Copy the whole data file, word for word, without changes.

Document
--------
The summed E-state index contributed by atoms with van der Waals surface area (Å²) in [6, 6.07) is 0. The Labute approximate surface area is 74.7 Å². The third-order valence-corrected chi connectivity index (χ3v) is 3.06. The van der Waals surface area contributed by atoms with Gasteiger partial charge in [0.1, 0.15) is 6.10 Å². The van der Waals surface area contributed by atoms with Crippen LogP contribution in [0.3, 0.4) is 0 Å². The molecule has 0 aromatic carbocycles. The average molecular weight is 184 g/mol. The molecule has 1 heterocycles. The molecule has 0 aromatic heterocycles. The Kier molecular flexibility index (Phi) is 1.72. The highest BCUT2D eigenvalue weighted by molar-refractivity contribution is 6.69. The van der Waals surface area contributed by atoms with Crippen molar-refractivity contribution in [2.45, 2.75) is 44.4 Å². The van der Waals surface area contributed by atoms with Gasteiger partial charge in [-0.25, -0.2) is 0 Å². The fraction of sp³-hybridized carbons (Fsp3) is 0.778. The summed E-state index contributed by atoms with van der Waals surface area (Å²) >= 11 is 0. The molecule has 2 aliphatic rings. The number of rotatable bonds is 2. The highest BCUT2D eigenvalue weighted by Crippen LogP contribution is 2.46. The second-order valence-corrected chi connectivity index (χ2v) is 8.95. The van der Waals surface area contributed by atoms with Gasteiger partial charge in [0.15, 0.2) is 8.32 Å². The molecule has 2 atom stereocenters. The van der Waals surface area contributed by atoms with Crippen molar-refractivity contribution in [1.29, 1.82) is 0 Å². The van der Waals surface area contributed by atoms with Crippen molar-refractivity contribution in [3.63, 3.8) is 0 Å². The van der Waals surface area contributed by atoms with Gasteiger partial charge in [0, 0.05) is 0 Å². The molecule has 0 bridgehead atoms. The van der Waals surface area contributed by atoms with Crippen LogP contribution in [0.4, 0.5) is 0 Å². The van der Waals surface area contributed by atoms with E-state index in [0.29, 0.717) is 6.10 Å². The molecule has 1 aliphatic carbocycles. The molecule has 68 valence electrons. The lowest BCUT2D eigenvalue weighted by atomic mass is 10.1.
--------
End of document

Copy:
The summed E-state index contributed by atoms with van der Waals surface area (Å²) in [6, 6.07) is 0. The Labute approximate surface area is 74.7 Å². The third-order valence-corrected chi connectivity index (χ3v) is 3.06. The van der Waals surface area contributed by atoms with Gasteiger partial charge in [0.1, 0.15) is 6.10 Å². The van der Waals surface area contributed by atoms with Crippen LogP contribution in [0.3, 0.4) is 0 Å². The molecule has 0 aromatic carbocycles. The average molecular weight is 184 g/mol. The molecule has 1 heterocycles. The molecule has 0 aromatic heterocycles. The Kier molecular flexibility index (Phi) is 1.72. The highest BCUT2D eigenvalue weighted by molar-refractivity contribution is 6.69. The van der Waals surface area contributed by atoms with Crippen molar-refractivity contribution in [2.45, 2.75) is 44.4 Å². The van der Waals surface area contributed by atoms with Gasteiger partial charge in [-0.25, -0.2) is 0 Å². The fraction of sp³-hybridized carbons (Fsp3) is 0.778. The summed E-state index contributed by atoms with van der Waals surface area (Å²) >= 11 is 0. The molecule has 2 aliphatic rings. The number of rotatable bonds is 2. The highest BCUT2D eigenvalue weighted by Crippen LogP contribution is 2.46. The second-order valence-corrected chi connectivity index (χ2v) is 8.95. The van der Waals surface area contributed by atoms with Gasteiger partial charge in [0.15, 0.2) is 8.32 Å². The molecule has 2 atom stereocenters. The van der Waals surface area contributed by atoms with Crippen molar-refractivity contribution in [1.29, 1.82) is 0 Å². The van der Waals surface area contributed by atoms with Crippen molar-refractivity contribution in [3.63, 3.8) is 0 Å². The van der Waals surface area contributed by atoms with Gasteiger partial charge in [0, 0.05) is 0 Å². The molecule has 0 bridgehead atoms. The van der Waals surface area contributed by atoms with Crippen LogP contribution in [0.4, 0.5) is 0 Å². The van der Waals surface area contributed by atoms with E-state index in [0.29, 0.717) is 6.10 Å². The molecule has 1 aliphatic carbocycles. The molecule has 68 valence electrons. The lowest BCUT2D eigenvalue weighted by atomic mass is 10.1.